Extension and Ag Research News


Prairie Fare: How Do Cafeteria Choices Influence Our Diet and Health?

We don’t have to eat a boring diet to maintain our weight, but we do need to think about our food choices.

By Julie Garden-Robinson, Food and Nutrition Specialist

NDSU Extension

I walked by the cafeteria line, then the salad bar and dessert areas.

I noted about six options for entrees and side dishes. A basket of fruit was at the end of the serving line.

The salad bar had about two dozen options, plus soup and the makings for a wide variety of sandwiches. I could choose from about a dozen beverages, including milk, pop and coffee.

We had plenty of meat, fish and poultry options during the week as well. Some options were gluten-free, and others were vegetarian.

In particular, the dessert area was “temptation alley,” with red velvet chocolate cake, cheese cake, cookies and an ice cream machine.

No one was going to be hungry after all these options. I was thinking about how sleepy I get when I eat too much for lunch. I tried to keep that in mind as I made my choices.

I decided to choose the nonfried entree options, a banana and a salad. I had to use all the willpower I possess.

I decided to have my dessert for dinner that night. The soft-serve ice cream was my choice.

I was on a former college campus, which is now a youth conference site. The cafeteria was bustling with at least 200 adults and youth that day.

As I thought about the cafeteria-style of eating, I remembered a study published in 2019. The researchers used rats as their “model” for nutrition behavior. Monitoring the eating habits of rodents in cages is less expensive and easier to control than free-roaming humans.

One group of rats was allowed to eat all it wanted of a “rat chow” diet, which was kind of boring. The other group of rats was provided with an “all-you-can-eat” cafeteria-style diet with lots of palatable foods. The study lasted 20 weeks.

The researchers monitored the rats’ food intake, weight, cholesterol, insulin levels and other blood chemical levels. At week 18, they also studied “cognition” (ability to think) by monitoring the rats’ ability to get through mazes and do other tasks.

What do you think happened with the cafeteria diet?

You guessed correctly. The rats ate a lot. In fact, the cafeteria rats ate six times the energy content of the chow-fed rats.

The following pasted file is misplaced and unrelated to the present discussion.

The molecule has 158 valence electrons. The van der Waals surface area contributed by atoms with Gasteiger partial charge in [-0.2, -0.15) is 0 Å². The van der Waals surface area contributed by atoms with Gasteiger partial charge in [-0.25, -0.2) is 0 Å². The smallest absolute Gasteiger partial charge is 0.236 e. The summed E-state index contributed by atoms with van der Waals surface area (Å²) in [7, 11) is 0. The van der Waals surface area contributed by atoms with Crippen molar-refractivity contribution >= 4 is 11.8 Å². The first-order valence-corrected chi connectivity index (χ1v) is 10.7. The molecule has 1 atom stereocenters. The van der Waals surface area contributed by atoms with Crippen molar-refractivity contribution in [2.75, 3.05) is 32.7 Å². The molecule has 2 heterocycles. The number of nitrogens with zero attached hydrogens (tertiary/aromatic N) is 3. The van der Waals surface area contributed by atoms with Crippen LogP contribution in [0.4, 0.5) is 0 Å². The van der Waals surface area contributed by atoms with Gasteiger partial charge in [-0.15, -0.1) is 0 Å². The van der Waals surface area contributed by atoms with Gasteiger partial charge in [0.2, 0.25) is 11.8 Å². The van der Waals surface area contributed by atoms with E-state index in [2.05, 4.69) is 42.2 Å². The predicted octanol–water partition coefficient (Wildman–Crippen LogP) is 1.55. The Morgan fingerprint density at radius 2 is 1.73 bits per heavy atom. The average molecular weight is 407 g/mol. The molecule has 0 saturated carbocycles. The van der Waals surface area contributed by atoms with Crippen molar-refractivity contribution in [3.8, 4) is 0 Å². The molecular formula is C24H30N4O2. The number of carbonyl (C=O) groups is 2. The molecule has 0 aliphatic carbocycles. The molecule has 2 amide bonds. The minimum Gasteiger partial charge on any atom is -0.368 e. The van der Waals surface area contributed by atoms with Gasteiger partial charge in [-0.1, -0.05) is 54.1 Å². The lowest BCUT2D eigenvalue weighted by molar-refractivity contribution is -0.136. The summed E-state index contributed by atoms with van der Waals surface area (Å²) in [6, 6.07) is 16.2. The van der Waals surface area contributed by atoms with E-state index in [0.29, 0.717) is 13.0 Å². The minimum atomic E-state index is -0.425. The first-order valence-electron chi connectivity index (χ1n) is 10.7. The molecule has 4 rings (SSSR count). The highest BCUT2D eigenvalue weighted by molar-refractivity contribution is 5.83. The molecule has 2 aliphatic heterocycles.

In other words, if we ate 500 calories of boring “chow,” our cafeteria-fed buddies would be having 3,000 calories of more palatable foods.

Among other findings, the cafeteria-fed rats gained a significant amount of weight, had larger abdomens, and elevated cholesterol and triglycerides, and their “good cholesterol” (HDL) declined.

Compared with the rat-chow rats, the cafeteria-fed rats showed memory declines and they were less interested in exploring novel items.

These cafeteria-fed rats probably were thinking about the treats that were going to show up for dinner. Maybe soft-serve cream was on the menu.

Thank heavens our brains are much larger than those of rats. We don’t have to eat a boring diet to maintain our weight, but we do need to think about our choices. If you find yourself at a cafeteria or buffet, try these strategies:

  • Have a small snack or a glass of water before you go to a buffet line or cafeteria. Think of it like going to a holiday party and not arriving at the party ravenously hungry.
  • Walk through the buffet line and pick out what you really, really want to taste. Have a small amount of your favorites and savor each bite.
  • Fill your first plate with vegetables, fruit and a moderate amount of lean protein. Choose the whole-grain breads.
  • Slow down while you eat. Remember, your brain and your stomach need to communicate with each other. Your brain can take 20 minutes to know you are full.

As noted, I had decided to treat myself to soft-serve ice cream for dinner at the cafeteria. In a cruel twist of fate, the ice cream machine was broken. I was disappointed. I even lifted the handle on the machine that had a large “out of order” sign on it.

Some foods, such as fruit, are naturally sweet. A sprinkle of cinnamon enhances the natural sweetness, so in honor of my missed dessert, here’s an easy one to try. This recipe is courtesy of the Iowa State University “Eat Smart. Spend Smart” program.

Hurry-up Baked Apples

2 medium-size tart apples (Granny Smith, Jonathan, Cortland, Fuji)

1 tsp. white or brown sugar

1/4 tsp. ground cinnamon

2 Tbsp. old-fashioned oatmeal (uncooked)

2 Tbsp. (total) raisins, dried cranberries, chopped walnuts or other nuts (your choice)

1 (6-ounce) container low-fat vanilla yogurt

Rinse apples and cut them in half lengthwise. Use a spoon to remove the cores and hollow out a space 1 inch or more deep. Arrange apple halves, cut sides up, in microwavable bowl or dish with sides. Cut thin slices off bottoms to keep the halves from tipping. Stir together sugar, cinnamon, oatmeal, dried fruit and nuts. Fill each apple half with this mixture. Cover the bowl with microwavable plastic wrap. Avoid having the wrap in contact with the food. Fold back one edge 1/4 inch to vent the steam. Microwave 3 to 3 1/2 minutes, or until apples can be cut easily. Remove from microwave and allow to stand a few minutes. Spoon yogurt over the top.

Makes four servings. Each serving has 120 calories, 2 grams (g) fat, 26 g carbohydrate, 3 g fiber, 2 g protein and 30 milligrams sodium.

(Julie Garden-Robinson, Ph.D., R.D., L.R.D., is a North Dakota State University Extension food and nutrition specialist and professor in the Department of Health, Nutrition and Exercise Sciences. Follow her on Twitter @jgardenrobinson)

NDSU Agriculture Communication - Feb. 20, 2020

Source:Julie Garden-Robinson, 701-231-7187, julie.garden-robinson@ndsu.edu
Editor:Ellen Crawford, 701-231-5391, ellen.crawford@ndsu.edu
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